There are several issues to consider when drafting a policy.
* Safety. Workers' compensation covers on-the-job injuries, including those suffered at home. So who is responsible when an employee working at home slips on the kitchen floor while getting a cup of coffee? Potential liability issues extend beyond the employee to injuries sustained by business visitors and even the employee's child.
* Wage and hour issues. Telecommuting creates a number of wage and hour issues for nonexempt employees, including verifying hours worked, enforcing break and meal periods, controlling overtime and determining if employees should be paid for time spent on-call or traveling to a company facility.
* Privacy. To effectively supervise virtual workers, employers must monitor all online communications, including e-mail and Internet usage. Depending on the employee's function, the employer also may need to monitor phone conversations, which can intercept personal information.
* ADA accommodation. Under the Americans with Disabilities Act, employers must provide reasonable accommodation to otherwise qualified employees with disabilities. Yet, the courts are split on whether telecommuting is a type of accommodation. Requests for telecommuting accommodations should be considered on a case-by-case basis.
* Confidentiality. Employers must act to protect confidential and trade secret information. Family members, friends and visitors could easily access trade secrets, payroll and other financial data, as well as other sensitive information, without the proper precautions.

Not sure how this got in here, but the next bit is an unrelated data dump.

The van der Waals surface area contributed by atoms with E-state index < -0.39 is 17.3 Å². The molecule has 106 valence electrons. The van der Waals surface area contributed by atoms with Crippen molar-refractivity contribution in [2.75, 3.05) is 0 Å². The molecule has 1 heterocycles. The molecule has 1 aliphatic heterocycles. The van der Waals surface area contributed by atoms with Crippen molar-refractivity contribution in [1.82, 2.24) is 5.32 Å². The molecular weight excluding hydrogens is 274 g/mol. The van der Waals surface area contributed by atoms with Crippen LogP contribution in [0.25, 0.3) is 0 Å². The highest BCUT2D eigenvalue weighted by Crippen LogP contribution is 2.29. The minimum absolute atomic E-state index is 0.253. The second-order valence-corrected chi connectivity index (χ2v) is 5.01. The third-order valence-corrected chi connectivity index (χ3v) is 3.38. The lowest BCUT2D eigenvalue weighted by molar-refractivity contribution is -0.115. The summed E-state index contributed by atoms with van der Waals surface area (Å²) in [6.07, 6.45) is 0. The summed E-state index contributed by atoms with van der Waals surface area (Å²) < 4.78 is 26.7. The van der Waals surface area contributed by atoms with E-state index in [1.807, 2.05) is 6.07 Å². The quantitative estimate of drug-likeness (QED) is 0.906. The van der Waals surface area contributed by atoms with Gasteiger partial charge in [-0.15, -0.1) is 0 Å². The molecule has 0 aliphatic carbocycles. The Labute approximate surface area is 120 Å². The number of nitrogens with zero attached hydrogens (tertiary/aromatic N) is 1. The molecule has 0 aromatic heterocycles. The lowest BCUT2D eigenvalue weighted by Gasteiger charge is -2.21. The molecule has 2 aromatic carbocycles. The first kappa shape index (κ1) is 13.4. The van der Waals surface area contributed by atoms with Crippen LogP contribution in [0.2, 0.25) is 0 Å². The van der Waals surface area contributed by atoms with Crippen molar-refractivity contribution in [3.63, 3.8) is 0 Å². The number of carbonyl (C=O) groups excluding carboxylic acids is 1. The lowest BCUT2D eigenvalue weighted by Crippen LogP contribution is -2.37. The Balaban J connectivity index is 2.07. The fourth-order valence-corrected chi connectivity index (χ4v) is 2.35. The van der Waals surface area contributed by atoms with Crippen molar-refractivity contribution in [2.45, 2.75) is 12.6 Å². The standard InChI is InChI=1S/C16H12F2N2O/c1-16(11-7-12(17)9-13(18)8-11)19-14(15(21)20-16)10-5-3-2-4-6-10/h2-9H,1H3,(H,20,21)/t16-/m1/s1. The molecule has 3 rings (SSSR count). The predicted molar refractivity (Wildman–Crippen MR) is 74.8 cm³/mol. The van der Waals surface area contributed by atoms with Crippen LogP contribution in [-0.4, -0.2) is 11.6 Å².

* Jurisdictional issues. Employers utilizing virtual workers in more than one state must consider each jurisdiction's employment laws on privacy, confidentiality, monitoring, surveillance and other topics.
To address these issues, an employer with telecommuting employees should establish a policy covering:
* Positions and employees eligible for telecommuting
* Work schedules, procedures for recording hours and performance of overtime work
* Telecommuters' responsibilities for health and safety, and the employer's right to inspect home offices
* Ownership, maintenance and use of office equipment used for business purposes
* Conditions of Internet and intranet access
* The employer's right to monitor communications
* Telecommuters' obligation to guard confidential information
* Liability for injuries occurring at the home office
* Telecommuters' responsibilities to abide by company policies and procedures
* The employer's right to terminate a telecommuting program without cause or notice
With an enforceable policy in place, employers can avoid expensive and time-consuming legal disconnections along the telecommuting highway. James Ferber is managing partner at Littler Mendelson, Columbus. Reach him at (614) 463-4210 or JFerber@littler.com.